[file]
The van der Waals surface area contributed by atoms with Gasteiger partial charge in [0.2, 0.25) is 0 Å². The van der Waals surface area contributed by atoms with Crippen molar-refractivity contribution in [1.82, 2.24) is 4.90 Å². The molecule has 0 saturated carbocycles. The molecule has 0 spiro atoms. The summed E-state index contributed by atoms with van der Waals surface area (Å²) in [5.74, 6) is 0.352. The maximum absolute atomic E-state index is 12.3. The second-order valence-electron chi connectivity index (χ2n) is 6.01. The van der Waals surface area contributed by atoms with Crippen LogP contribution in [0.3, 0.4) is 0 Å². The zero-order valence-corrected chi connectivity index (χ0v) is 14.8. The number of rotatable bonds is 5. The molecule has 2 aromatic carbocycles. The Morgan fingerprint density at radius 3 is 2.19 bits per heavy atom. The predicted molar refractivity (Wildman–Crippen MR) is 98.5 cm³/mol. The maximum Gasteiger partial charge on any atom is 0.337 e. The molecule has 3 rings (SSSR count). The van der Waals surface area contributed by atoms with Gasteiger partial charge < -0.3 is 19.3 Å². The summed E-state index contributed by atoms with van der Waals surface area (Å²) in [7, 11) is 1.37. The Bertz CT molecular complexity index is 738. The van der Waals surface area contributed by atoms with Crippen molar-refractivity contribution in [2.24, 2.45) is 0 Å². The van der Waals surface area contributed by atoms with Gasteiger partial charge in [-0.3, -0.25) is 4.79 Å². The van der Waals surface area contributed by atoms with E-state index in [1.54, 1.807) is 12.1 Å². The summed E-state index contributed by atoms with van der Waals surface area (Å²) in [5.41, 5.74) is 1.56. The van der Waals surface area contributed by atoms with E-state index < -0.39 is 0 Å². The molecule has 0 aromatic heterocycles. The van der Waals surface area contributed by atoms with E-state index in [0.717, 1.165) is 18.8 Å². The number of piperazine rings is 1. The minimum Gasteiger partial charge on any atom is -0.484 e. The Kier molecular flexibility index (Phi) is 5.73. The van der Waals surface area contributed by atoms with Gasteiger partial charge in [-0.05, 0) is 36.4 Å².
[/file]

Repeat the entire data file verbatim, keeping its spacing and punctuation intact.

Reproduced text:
The van der Waals surface area contributed by atoms with Gasteiger partial charge in [0.2, 0.25) is 0 Å². The van der Waals surface area contributed by atoms with Crippen molar-refractivity contribution in [1.82, 2.24) is 4.90 Å². The molecule has 0 saturated carbocycles. The molecule has 0 spiro atoms. The summed E-state index contributed by atoms with van der Waals surface area (Å²) in [5.74, 6) is 0.352. The maximum absolute atomic E-state index is 12.3. The second-order valence-electron chi connectivity index (χ2n) is 6.01. The van der Waals surface area contributed by atoms with Crippen LogP contribution in [0.3, 0.4) is 0 Å². The zero-order valence-corrected chi connectivity index (χ0v) is 14.8. The number of rotatable bonds is 5. The molecule has 2 aromatic carbocycles. The Morgan fingerprint density at radius 3 is 2.19 bits per heavy atom. The predicted molar refractivity (Wildman–Crippen MR) is 98.5 cm³/mol. The maximum Gasteiger partial charge on any atom is 0.337 e. The molecule has 3 rings (SSSR count). The van der Waals surface area contributed by atoms with Gasteiger partial charge < -0.3 is 19.3 Å². The summed E-state index contributed by atoms with van der Waals surface area (Å²) in [7, 11) is 1.37. The Bertz CT molecular complexity index is 738. The van der Waals surface area contributed by atoms with Crippen molar-refractivity contribution in [2.24, 2.45) is 0 Å². The van der Waals surface area contributed by atoms with Gasteiger partial charge in [-0.3, -0.25) is 4.79 Å². The van der Waals surface area contributed by atoms with E-state index in [1.54, 1.807) is 12.1 Å². The summed E-state index contributed by atoms with van der Waals surface area (Å²) in [5.41, 5.74) is 1.56. The van der Waals surface area contributed by atoms with E-state index < -0.39 is 0 Å². The molecule has 0 aromatic heterocycles. The van der Waals surface area contributed by atoms with E-state index in [0.717, 1.165) is 18.8 Å². The number of piperazine rings is 1. The minimum Gasteiger partial charge on any atom is -0.484 e. The Kier molecular flexibility index (Phi) is 5.73. The van der Waals surface area contributed by atoms with Gasteiger partial charge in [-0.05, 0) is 36.4 Å².